The Republic of Congo’s veteran president, Denis Sassou Nguesso, has been re-elected with 88.57 percent of the vote, according to provisional results released Tuesday.
Sassou Nguesso, 77, has been in power for an accumulated 36 years, first taking the helm of the central African state in 1979.
His landslide first-round victory, announced by the interior minister citing figures from the electoral commission, had been widely expected.
Sunday’s ballot had been boycotted by the main opposition and overshadowed by the death from Covid of Sassou Nguesso’s only major rival, Guy-Brice Parfait Kolelas, 61, who reaped 7.84 percent of the vote.
Turnout was put at 67.55 percent.
One of the world’s longest-serving rulers, Sassou Nguesso has long been accused by critics of authoritarian rule and turning a blind eye to corruption, poverty and inequality despite the country’s oil wealth.
Kolelas, the son of a former prime minister who was a leading government critic, died aboard a medical plane that flew him to Paris on polling day, his campaign director Christian Cyr Rodrigue Mayanda said.
Kolelas initially thought he had malaria, but belatedly discovered that it was COVID-19, a friend of his said.
He posted a video from his sickbed, declaring he was “battling against death” and urging followers to “rise up as one person.”
Mathias Dzon, a former finance minister who picked up 1.9 percent of the vote, announced on Monday that he would file suit to the Constitutional Court to overturn the vote, which he described as “disastrous.”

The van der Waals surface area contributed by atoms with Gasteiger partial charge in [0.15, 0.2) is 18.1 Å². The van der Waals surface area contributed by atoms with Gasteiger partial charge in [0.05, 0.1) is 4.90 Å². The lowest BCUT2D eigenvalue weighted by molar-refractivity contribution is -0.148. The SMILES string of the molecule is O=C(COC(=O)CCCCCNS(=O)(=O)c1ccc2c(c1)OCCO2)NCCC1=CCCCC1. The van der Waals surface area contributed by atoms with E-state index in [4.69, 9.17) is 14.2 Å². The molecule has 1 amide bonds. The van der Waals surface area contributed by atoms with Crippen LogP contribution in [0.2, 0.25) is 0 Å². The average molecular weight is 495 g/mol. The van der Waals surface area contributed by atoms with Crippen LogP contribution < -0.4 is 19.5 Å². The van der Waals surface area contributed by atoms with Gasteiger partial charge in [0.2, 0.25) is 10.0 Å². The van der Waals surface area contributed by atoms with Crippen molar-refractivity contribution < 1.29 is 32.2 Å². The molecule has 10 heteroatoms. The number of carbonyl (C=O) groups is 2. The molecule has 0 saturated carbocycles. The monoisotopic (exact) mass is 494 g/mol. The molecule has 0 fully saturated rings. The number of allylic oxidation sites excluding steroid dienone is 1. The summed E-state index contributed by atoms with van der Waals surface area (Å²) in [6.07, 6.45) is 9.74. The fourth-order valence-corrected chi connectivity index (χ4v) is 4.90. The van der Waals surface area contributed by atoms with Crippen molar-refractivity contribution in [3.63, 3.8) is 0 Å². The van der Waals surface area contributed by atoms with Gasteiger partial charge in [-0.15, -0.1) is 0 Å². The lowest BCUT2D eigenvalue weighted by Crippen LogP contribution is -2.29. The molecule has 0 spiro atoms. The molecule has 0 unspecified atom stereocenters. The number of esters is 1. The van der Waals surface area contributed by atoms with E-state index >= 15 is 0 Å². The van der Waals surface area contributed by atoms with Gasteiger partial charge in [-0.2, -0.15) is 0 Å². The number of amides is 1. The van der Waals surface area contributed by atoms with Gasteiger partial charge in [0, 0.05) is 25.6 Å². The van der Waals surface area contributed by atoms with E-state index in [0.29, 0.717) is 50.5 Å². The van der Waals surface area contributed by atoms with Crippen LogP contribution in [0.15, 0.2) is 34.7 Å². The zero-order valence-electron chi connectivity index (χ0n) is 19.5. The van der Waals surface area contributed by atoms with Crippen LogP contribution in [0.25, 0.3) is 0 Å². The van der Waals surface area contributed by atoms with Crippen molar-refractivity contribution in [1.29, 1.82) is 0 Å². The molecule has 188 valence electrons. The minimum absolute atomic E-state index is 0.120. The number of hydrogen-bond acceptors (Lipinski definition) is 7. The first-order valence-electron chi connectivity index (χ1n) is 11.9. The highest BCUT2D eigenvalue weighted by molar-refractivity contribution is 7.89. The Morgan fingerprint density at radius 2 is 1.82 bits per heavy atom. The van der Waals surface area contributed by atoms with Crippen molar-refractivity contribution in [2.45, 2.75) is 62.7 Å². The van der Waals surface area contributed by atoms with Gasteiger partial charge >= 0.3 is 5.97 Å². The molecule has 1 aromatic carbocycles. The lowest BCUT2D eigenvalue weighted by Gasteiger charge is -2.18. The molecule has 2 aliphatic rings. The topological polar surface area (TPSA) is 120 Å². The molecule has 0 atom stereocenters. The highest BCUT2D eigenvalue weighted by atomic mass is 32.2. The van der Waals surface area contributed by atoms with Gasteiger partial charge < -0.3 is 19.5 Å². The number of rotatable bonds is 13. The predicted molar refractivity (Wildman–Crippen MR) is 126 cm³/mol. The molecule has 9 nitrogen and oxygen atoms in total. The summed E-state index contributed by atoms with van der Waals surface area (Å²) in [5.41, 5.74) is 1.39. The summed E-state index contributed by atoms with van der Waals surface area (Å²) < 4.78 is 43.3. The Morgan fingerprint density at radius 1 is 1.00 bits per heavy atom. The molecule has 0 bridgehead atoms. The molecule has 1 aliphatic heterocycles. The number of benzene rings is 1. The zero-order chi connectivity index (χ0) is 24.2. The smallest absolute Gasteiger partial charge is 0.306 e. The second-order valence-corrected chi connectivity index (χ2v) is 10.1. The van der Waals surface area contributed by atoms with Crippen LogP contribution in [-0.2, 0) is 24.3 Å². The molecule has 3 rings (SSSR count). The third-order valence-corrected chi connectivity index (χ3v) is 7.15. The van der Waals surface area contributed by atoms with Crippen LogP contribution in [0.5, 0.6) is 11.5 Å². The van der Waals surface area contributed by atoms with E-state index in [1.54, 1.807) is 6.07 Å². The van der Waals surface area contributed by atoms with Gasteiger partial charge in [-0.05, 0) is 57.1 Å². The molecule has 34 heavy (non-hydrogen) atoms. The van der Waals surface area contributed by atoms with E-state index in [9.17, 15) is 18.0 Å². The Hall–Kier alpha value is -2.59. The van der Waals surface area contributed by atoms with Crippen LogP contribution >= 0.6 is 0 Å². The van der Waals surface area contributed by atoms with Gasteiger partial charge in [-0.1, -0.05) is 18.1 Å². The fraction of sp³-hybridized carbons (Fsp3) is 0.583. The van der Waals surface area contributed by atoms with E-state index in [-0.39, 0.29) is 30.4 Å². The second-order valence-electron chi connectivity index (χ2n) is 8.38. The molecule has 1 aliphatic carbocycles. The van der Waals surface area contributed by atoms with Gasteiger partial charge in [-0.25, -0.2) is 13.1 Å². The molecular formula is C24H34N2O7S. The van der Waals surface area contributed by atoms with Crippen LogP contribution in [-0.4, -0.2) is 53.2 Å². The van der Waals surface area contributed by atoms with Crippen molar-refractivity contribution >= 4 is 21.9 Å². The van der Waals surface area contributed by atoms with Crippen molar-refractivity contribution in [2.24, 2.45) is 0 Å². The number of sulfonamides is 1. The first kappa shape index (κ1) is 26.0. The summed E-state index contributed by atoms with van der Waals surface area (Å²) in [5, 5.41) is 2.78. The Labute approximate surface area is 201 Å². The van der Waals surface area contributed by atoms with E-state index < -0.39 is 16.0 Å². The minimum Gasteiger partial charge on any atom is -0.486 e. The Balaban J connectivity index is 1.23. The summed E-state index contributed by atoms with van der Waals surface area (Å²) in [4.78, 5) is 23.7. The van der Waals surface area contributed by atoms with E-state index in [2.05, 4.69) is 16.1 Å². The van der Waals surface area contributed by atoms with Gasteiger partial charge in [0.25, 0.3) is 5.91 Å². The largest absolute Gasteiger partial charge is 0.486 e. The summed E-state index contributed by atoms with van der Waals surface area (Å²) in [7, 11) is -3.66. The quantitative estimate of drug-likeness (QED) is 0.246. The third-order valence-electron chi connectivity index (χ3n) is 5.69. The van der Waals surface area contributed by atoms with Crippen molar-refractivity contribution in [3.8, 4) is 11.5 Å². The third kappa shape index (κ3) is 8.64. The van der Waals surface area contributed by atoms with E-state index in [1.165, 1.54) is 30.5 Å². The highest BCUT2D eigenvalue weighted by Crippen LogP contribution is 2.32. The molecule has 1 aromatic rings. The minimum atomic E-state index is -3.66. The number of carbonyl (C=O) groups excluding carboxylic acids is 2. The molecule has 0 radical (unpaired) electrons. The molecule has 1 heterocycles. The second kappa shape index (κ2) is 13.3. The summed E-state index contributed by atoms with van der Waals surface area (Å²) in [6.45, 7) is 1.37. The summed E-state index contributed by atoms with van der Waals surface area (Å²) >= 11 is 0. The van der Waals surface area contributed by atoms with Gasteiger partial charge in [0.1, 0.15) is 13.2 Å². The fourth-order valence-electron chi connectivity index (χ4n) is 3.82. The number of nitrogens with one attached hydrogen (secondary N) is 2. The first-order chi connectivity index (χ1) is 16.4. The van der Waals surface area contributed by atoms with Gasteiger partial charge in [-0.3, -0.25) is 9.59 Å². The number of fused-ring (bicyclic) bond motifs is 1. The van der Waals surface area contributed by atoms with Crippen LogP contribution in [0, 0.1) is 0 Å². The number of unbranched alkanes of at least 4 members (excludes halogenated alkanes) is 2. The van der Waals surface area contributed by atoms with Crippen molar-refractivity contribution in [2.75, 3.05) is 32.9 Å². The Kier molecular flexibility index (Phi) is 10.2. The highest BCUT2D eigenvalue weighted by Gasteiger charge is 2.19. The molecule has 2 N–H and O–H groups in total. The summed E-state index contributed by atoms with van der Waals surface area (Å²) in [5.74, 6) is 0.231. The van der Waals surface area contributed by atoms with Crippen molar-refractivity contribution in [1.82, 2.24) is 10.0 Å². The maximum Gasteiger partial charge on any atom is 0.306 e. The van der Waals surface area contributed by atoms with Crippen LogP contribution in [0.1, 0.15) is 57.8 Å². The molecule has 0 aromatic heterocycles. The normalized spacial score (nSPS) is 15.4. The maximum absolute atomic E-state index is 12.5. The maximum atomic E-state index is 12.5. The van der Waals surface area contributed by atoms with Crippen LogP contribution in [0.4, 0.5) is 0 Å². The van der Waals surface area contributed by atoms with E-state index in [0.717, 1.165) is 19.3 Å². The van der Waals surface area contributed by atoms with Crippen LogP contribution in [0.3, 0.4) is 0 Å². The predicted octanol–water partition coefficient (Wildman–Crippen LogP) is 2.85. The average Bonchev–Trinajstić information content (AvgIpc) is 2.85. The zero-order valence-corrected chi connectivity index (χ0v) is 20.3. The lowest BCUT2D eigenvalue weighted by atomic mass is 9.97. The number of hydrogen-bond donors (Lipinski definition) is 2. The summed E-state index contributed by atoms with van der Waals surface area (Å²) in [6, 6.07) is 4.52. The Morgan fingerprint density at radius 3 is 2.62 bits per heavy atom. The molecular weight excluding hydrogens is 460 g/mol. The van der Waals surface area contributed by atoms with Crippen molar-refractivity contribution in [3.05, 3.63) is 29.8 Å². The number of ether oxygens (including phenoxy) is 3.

On polling day, access to the internet and social media, as well as text messages, was cut while in the centre of the capital Brazzaville, shops were closed and only security vehicles were seen.
In some areas voters complained that their names were not on the electoral list.
The victory, placing Sassou Nguesso on course for another five-year term, marks his fourth election win since 2002.
The former paratrooper first rose to power in 1979.
He served three presidential terms until he was forced to introduce multi-party elections in 1991 and was defeated at the ballot box the following year.
But he returned to power in 1997 following a prolonged civil war.
In 2015, a constitutional amendment ended a ban on presidential candidates aged over 70 and scrapped a two-term limit, enabling him to run again.
“Why has there been this Stalinist result?” a senior government official said to AFP, commenting anonymously on Sunday’s outcome.
In the 2016 ballot, Sassou Nguesso was re-elected in the first round with 60 percent of the vote, against 15 percent for Kolelas, after a much harder-fought campaign.
Sassou Nguesso put himself forward this time as the defender of Congo’s youth — the average age of the country’s five million people is 19 — and outlined plans to develop agriculture, to ease dependence on food imports.
Flanked by its giant neighbour the Democratic Republic of Congo as well as Gabon, the former French colony — also known as Congo-Brazzaville — has abundant oil reserves and most of its budget comes from petroleum revenue.
But its economy is in a slump, hurt by a collapse in world crude prices and by a mountain of debt.